152 See above, chap. 13, note 11.

153 Upon the historic truth of Peter’s visit to Rome, see below, chap. 25, note 7. Although we may accept it as certain that he did visit Rome, and that he met his death there, it is no less certain that he did not reach there until late in the reign of Nero. The tradition that he was for twenty-five years bishop of Rome is first recorded by Jerome (de vir. ill. c. 1), and since his time has been almost universally accepted in the Roman Catholic Church, though in recent years many more candid scholars of that communion acknowledge that so long an episcopate there is a fiction. The tradition undoubtedly took its rise from the statement of Justin Martyr (quoted in the previous chapter) that Simon Magus came to Rome during the reign of Claudius. Tradition, in the time of Eusebius, commonly connected the Roman visits of Simon and of Peter; and consequently Eusebius, accepting the earlier date for Simon’s arrival in Rome, quite naturally assumed also the same date for Peter’s arrival there, although Justin does not mention Peter in connection with Simon in the passage which Eusebius quotes. The assumption that Peter took up his residence in Rome during the reign of Claudius contradicts all that we know of Peter’s later lif from the New Testament and from other early writers. In 44 a.d. he was in Jerusalem (according to Ac 12,3); in 51 he was again there (according to Ac xv).; and a little later in Antioch (according to Ga 1,11 sq).. Moreover, at some time during his life he labored in various provinces in Asia Minor, as we learn from his first epistle, and probably wrote that epistle from Babylon on the Euphrates (see (chap. 15, note 7). At any rate, he cannot have been in Rome when Paul wrote his epistle to the Romans (57 or 58 a.d.), for no mention is made of him among the brethren to whom greetings are sent. Nor can he have been there when Paul wrote from Rome during his captivity (61 or 62 to 63 or 64 a.d.). We have, in fact, no trace of him in Rome, except the extra-Biblical but well-founded tradition (see (chap. 25, note 7) that he met his death there. We may assume, then, that he did not reach Rome at any rate until shortly before his death; that is, shortly before the summer of 64 a.d. As most of the accounts put Simon Magus’ visit to Rome in the reign of Nero (see (above, chap. 13, note 9), so they make him follow Peter thither (as he had followed him everywhere, opposing and attacking him), instead of precede him, as Eusebius does. Eusebius follows Justin in giving the earlier date for Simon’s visit to Rome; but he goes beyond Justin in recording his encounter there with Peter, which neither Justin nor Irenaeus mentions. The earlier date for Simon’s visit is undoubtedly that given by the oldest tradition. Afterward, when Peter and Paul were so prominently connected with the reign of Nero, the visit of Simon was postponed to synchronize with the presence of the two apostles in Rome. A report of Simon’s meeting with Peter in Rome is given first by Hippolytus (VI. 15); afterward by Arnobius (II. 12), who does not describe the meeting; by the Ap. Const., the Clementine Recognitions and Homilies, and the (Ac of the Apostles Peter and Paul. It is impossible to tell from what source Eusebius drew his information. Neither Justin, Irenaeus, nor Tertullian mentions it. Hippolytus and Arnobius and the App. Const. give too much, as they give accounts of his death, which Eusebius does not follow. As to this, it might, however, be said that these accounts are so conflicting that Eusebius may have omitted them entirely, while yet recording the meeting. Still, if he had read Hippolytus, he could hardly have omitted entirely his interesting account. Arnobius and Tertullian, who wrote in Latin, he did not read, and the Clementines were probably too late for him; at any rate, they cannot have been the source of his account, which differs entirely from theirs. It is highly probable, therefore, that he followed Justin and Irenaeus as far as they go, and that he recorded the meeting with Peter in Rome as a fact commonly accepted in his time, and one for which he needed no written authority; or it is possible that he had another source, unknown to us, as suggested above (note 4).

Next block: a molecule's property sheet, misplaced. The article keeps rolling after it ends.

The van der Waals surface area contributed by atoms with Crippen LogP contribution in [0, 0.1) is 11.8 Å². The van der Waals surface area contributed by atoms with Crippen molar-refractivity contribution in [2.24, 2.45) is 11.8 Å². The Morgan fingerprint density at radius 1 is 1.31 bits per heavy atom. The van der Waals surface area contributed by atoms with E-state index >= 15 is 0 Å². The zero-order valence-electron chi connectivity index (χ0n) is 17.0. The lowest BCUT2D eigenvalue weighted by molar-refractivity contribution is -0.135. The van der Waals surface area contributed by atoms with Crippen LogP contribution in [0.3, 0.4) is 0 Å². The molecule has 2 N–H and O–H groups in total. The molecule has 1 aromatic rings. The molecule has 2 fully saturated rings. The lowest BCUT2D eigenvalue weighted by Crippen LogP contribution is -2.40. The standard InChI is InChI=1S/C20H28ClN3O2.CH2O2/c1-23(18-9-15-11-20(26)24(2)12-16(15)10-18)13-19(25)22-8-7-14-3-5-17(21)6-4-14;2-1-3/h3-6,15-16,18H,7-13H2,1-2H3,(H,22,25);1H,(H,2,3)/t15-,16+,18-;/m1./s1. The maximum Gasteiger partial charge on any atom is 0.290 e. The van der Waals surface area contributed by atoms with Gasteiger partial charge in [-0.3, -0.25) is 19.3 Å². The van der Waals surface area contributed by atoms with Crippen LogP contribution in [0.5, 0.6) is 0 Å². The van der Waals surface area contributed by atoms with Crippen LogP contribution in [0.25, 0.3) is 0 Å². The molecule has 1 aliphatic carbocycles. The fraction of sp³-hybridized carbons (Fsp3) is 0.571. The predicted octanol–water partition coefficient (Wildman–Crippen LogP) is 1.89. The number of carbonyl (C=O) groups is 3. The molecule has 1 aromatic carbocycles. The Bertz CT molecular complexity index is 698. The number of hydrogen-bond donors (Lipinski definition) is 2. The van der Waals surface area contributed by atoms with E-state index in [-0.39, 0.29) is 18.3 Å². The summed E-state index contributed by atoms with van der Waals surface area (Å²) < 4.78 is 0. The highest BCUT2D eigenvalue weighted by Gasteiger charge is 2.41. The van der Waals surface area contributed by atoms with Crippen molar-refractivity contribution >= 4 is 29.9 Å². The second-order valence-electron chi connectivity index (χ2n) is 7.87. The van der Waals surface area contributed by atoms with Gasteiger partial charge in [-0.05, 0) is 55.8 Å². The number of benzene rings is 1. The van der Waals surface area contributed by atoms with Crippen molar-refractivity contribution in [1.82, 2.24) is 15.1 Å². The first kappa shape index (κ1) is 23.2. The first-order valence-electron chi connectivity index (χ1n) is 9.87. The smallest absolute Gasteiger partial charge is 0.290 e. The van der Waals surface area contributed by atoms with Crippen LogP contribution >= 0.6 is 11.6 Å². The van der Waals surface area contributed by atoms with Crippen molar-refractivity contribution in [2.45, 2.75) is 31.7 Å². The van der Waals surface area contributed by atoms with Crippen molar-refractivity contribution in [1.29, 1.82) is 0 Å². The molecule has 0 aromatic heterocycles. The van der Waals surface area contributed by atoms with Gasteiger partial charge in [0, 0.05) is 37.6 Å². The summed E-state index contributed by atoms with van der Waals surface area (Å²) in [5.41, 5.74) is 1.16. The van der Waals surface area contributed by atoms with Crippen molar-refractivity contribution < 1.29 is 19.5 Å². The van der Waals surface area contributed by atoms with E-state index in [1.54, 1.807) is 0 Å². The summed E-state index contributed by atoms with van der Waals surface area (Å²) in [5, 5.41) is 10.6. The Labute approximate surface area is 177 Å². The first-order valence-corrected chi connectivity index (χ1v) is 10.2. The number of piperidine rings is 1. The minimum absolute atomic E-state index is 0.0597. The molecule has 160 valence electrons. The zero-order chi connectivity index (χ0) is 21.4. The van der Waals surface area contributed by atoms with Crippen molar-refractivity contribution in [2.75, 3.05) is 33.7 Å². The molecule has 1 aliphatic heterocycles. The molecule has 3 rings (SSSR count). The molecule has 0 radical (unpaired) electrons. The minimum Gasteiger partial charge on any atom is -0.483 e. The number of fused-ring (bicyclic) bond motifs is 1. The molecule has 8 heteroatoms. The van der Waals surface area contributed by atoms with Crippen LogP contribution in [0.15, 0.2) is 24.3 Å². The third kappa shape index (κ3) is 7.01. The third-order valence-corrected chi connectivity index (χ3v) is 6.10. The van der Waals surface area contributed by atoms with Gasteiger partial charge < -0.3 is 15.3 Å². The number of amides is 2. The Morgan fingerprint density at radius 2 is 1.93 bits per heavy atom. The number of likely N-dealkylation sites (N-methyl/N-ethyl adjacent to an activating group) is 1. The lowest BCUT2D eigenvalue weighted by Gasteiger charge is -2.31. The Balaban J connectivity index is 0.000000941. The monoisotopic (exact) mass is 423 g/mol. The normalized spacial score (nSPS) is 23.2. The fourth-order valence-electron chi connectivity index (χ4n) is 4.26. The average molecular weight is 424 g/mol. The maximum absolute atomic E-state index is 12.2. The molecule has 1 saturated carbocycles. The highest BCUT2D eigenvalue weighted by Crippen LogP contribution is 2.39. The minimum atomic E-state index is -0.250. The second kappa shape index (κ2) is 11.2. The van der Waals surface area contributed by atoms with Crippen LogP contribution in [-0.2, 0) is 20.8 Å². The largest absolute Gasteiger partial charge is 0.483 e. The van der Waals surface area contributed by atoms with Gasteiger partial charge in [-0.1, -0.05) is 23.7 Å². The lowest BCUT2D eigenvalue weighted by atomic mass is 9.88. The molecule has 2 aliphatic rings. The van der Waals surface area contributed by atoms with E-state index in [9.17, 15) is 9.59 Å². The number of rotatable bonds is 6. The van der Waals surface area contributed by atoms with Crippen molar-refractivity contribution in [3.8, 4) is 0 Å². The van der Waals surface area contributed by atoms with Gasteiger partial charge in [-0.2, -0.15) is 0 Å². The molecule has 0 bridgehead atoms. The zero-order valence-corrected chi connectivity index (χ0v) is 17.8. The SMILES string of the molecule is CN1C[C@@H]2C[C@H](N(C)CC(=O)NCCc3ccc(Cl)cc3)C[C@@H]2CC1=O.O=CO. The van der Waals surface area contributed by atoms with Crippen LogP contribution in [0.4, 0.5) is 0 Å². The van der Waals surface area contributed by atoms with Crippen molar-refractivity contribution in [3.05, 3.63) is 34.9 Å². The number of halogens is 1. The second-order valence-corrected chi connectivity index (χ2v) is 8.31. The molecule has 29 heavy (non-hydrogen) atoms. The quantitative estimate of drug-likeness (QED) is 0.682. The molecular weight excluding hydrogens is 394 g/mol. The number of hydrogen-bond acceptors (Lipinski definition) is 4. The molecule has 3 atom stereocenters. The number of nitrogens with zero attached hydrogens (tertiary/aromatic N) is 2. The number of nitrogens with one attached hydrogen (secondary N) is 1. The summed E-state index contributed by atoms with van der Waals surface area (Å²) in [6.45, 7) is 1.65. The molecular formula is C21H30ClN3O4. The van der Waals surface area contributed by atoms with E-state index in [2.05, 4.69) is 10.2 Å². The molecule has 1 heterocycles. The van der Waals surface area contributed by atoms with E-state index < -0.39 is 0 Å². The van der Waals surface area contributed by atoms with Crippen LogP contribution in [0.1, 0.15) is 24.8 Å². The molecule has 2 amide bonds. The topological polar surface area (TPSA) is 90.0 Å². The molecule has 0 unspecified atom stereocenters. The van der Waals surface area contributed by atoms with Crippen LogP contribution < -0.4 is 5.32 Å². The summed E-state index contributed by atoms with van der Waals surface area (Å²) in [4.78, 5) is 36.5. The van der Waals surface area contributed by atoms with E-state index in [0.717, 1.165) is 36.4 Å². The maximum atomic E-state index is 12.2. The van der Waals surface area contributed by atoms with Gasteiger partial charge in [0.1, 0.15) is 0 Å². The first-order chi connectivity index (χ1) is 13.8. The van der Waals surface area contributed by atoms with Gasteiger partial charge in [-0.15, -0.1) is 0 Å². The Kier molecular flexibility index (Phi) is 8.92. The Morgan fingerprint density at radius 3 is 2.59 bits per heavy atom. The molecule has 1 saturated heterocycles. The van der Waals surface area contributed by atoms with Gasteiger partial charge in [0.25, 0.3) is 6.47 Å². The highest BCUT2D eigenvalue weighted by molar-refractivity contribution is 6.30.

154 A most amazing mixture of metaphors. This sentence furnishes an excellent illustration of Eusebius’ rhetorical style.

155 The origin of the Church at Rome is shrouded in mystery. Eusebius gives the tradition which rules in the Catholic Church, viz.: that Christianity was introduced into Rome by Peter, who went there during the reign of Claudius. But this tradition is sufficiently disproved by history. The origin of the Church was due to unknown persons, though it is possible we may obtain a hint of them in the Andronicus and Junta of Romans xvi. 7, who are mentioned as apostles, and who were therefore, according to the usage of the word in Paul’s writings, persons that introduced Christianity into a new place—missionaries proper, who did not work on others’ ground.

430 156 See chap. 12, note 9, and chap. 14, note 8.

157 (Jn Mark, son of Mary (Ac xii. 12), a sister of Barnabas (
Col 4,10), was a companion of Paul and Barnabas in their missionary journeys, and afterward a companion of Barnabas alone (Acts xv. 39), and still later was with Paul again in Rome (Col 4,10 and Philemon 24), and with Peter when he wrote his first epistle (1P 5,13). For the later traditions concerning Mark, see the next chapter, note 1.